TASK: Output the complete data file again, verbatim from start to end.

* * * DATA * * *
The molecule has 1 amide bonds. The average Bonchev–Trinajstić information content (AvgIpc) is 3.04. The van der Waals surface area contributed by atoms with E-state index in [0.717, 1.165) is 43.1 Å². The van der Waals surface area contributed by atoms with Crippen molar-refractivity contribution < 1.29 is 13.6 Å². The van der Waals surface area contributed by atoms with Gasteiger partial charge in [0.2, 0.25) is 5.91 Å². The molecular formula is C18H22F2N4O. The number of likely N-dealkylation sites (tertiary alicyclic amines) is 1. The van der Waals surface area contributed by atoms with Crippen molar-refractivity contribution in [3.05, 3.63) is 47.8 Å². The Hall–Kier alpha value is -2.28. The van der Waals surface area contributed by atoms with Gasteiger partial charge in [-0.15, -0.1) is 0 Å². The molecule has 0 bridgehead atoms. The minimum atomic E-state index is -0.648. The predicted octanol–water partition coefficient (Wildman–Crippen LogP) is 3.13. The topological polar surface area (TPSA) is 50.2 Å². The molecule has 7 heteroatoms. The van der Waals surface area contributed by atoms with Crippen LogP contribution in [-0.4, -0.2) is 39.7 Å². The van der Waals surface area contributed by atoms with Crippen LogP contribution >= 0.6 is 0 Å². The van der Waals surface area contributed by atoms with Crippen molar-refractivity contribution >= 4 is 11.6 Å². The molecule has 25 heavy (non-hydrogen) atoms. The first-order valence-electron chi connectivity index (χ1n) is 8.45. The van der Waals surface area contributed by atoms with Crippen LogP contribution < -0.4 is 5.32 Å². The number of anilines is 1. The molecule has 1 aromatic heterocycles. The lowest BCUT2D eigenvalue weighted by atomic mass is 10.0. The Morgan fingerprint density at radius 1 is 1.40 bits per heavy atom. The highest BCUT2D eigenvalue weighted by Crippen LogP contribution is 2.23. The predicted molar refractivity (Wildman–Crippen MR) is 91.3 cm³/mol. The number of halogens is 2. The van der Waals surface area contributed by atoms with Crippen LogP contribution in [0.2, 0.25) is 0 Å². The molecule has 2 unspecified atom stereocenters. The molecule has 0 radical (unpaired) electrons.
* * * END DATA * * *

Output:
The molecule has 1 amide bonds. The average Bonchev–Trinajstić information content (AvgIpc) is 3.04. The van der Waals surface area contributed by atoms with E-state index in [0.717, 1.165) is 43.1 Å². The van der Waals surface area contributed by atoms with Crippen molar-refractivity contribution < 1.29 is 13.6 Å². The van der Waals surface area contributed by atoms with Gasteiger partial charge in [0.2, 0.25) is 5.91 Å². The molecular formula is C18H22F2N4O. The number of likely N-dealkylation sites (tertiary alicyclic amines) is 1. The van der Waals surface area contributed by atoms with Crippen molar-refractivity contribution in [3.05, 3.63) is 47.8 Å². The Hall–Kier alpha value is -2.28. The van der Waals surface area contributed by atoms with Gasteiger partial charge in [-0.15, -0.1) is 0 Å². The molecule has 0 bridgehead atoms. The minimum atomic E-state index is -0.648. The predicted octanol–water partition coefficient (Wildman–Crippen LogP) is 3.13. The topological polar surface area (TPSA) is 50.2 Å². The molecule has 7 heteroatoms. The van der Waals surface area contributed by atoms with Crippen LogP contribution in [-0.4, -0.2) is 39.7 Å². The van der Waals surface area contributed by atoms with Crippen LogP contribution >= 0.6 is 0 Å². The van der Waals surface area contributed by atoms with Crippen molar-refractivity contribution >= 4 is 11.6 Å². The molecule has 25 heavy (non-hydrogen) atoms. The first-order valence-electron chi connectivity index (χ1n) is 8.45. The van der Waals surface area contributed by atoms with Crippen LogP contribution < -0.4 is 5.32 Å². The number of anilines is 1. The molecule has 1 aromatic heterocycles. The lowest BCUT2D eigenvalue weighted by atomic mass is 10.0. The Morgan fingerprint density at radius 1 is 1.40 bits per heavy atom. The highest BCUT2D eigenvalue weighted by Crippen LogP contribution is 2.23. The predicted molar refractivity (Wildman–Crippen MR) is 91.3 cm³/mol. The number of halogens is 2. The van der Waals surface area contributed by atoms with Crippen LogP contribution in [0.2, 0.25) is 0 Å². The molecule has 2 unspecified atom stereocenters. The molecule has 0 radical (unpaired) electrons.